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Folks, my father in law is looking for a new truck and has his heart set on Ram 1500. He and I test drove an Eco Diesel this afternoon...WOW! Anyway, my father-in-law asked a good question based on his past experience and my experiences reinforces it: always let your diesel get up to temp. So, will short trips hurt this engine? My commute to work is only 1 mile...would I be hurting this truck doing that everyday?

Please don't take this as a dumb question...just not sure if the newer technology diesels overcome the old school practices?
 

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So, does that mean I need to warm my truck up for 15 minutes to take a 2 minute drive every time? That's the question. I don't want to do that, so should I pass on the diesel and go for the gasser?
 

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Short trips are bad for all engines however for seasoning a block for racing it's good. The short trip don't allow the engine to come up to proper temp to burn off crankcase condensation.
 

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honestly i dont think its a huge issue. just let the car warm up for 5 or 10 minutes. and drive it hard for the short trip

thats what i'd do


do you use the truck on the weekends?
 

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I think the most important thing is to let it idle and warm up enough so all the fluids start flowing, so even a few minutes is good, better than not doing this at all
 

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i wouldnt worry too much about it

but it is worth asking.. if you are only going to be traveling such a short distance. why get the diesel for the extra $$?
 

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I'd say the real concern would be if its the first trip of the day. If your Eco already has miles on it for the day dont worry about a short 2 minute drive, its if you fire it up in the AM and shuffle yourself a few minutes down the road then issues can begin to crop up...
 

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Good read although it's not from an automotive publication, they still make some valid points that you'd find else where.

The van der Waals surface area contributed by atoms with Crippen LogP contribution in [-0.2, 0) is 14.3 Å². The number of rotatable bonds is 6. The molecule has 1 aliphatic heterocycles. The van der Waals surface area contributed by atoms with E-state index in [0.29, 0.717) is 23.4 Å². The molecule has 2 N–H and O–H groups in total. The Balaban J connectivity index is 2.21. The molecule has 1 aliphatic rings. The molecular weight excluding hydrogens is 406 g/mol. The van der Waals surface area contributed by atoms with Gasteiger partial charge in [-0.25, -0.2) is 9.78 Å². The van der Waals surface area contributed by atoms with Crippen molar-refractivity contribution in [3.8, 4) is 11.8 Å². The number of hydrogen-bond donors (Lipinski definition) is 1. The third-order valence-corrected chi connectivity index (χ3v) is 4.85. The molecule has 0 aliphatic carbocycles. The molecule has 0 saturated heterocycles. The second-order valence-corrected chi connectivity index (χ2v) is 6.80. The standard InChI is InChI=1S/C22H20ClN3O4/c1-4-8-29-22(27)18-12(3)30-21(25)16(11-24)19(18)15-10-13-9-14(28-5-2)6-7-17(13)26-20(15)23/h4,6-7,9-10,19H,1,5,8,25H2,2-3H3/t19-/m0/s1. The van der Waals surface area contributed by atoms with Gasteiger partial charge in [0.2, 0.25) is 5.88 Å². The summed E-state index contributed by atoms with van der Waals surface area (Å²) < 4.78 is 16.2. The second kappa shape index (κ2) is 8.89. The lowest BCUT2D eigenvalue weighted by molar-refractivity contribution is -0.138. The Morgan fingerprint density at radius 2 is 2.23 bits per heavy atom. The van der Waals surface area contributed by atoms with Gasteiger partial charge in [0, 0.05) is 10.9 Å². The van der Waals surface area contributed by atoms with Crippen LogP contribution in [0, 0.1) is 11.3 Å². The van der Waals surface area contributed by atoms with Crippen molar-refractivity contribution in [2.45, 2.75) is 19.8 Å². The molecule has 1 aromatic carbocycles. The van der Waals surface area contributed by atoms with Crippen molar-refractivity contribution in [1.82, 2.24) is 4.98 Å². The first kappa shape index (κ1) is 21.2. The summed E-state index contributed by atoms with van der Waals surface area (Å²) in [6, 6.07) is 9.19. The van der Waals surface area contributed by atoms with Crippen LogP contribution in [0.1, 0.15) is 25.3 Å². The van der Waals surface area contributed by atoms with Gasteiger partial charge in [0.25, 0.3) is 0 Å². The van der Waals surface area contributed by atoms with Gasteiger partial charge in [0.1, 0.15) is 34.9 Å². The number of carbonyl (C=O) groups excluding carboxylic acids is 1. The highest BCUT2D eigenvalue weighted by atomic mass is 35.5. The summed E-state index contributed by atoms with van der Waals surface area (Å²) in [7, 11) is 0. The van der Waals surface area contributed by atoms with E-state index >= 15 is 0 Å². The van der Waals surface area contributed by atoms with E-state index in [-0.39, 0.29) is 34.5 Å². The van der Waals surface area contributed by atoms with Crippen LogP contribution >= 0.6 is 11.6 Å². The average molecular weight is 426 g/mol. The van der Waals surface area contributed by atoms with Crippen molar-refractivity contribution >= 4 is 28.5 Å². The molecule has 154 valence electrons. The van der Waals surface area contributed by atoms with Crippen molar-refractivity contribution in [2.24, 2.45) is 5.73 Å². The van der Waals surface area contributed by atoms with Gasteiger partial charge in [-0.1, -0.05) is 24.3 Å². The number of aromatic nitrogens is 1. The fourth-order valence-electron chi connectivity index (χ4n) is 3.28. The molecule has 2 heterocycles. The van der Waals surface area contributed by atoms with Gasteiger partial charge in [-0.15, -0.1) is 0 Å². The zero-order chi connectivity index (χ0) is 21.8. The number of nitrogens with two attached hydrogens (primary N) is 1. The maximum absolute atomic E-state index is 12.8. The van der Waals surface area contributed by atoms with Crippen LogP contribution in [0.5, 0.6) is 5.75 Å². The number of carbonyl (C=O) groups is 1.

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“I hate to say it, but I don't think diesel's right for this guy,” says Volkswagen Canada spokesman Thomas Tetzlaff. “They're quiet, they have great acceleration and extremely good fuel efficiency. But they’re really not designed to be driven just five kilometres a day.”

Diesel engines don't use spark plugs to ignite the fuel, like gasoline engines do. In a diesel engine, fuel is injected into the cylinders at such high pressure that the air in the cylinders heats up and the fuel ignites. In modern cars, this takes a second or two after turning the key.

Tetzlaff says diesel engines generally need to warm up a bit after starting to get to their ideal operating temperature – when they're most fuel-efficient – especially in the colder months.

“In a span of five kilometres, they're not even going to be remotely warm yet,” he says. “A diesel does great in the city. It's not so much the stop-and-go driving that's the problem for this driver. It's just the really short distances each day.
block heater is your solution in the winter

and in the summer just get a remote start.

start up the car 10 minutes before you leave the house (usually when you are putting your pants and shirt on haha)
 

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I was even considering using the block heater in warmer months to expedite warm up. I see a significant increase in MPG according to the truck's computer when it is warm vs. cold.
 

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I was even considering using the block heater in warmer months to expedite warm up. I see a significant increase in MPG according to the truck's computer when it is warm vs. cold.
what are we talking as significant here? And is it consistently significant?
 

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Drive it like any other gas, car or truck....... These new Diesels aren't like the old Diesels. My 03 Cummins I drive 4 miles to work and 4 miles home every day, and drive it just like any gas truck. I've been driving it every day for the last ten years, 0 problems.. The only time I let it warm up is when it's below 25 deg, or so.
 

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Drive it like any other gas, car or truck....... These new Diesels aren't like the old Diesels. My 03 Cummins I drive 4 miles to work and 4 miles home every day, and drive it just like any gas truck. I've been driving it every day for the last ten years, 0 problems.. The only time I let it warm up is when it's below 25 deg, or so.
not bad at all then, good to know that especially since you've been doing this for 10 years which says a lot.
 

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Drive it like any other gas, car or truck....... These new Diesels aren't like the old Diesels. My 03 Cummins I drive 4 miles to work and 4 miles home every day, and drive it just like any gas truck. I've been driving it every day for the last ten years, 0 problems.. The only time I let it warm up is when it's below 25 deg, or so.
well there ya go

i wouldnt worry too much about it

if the diesel is what you want. go for it.
 
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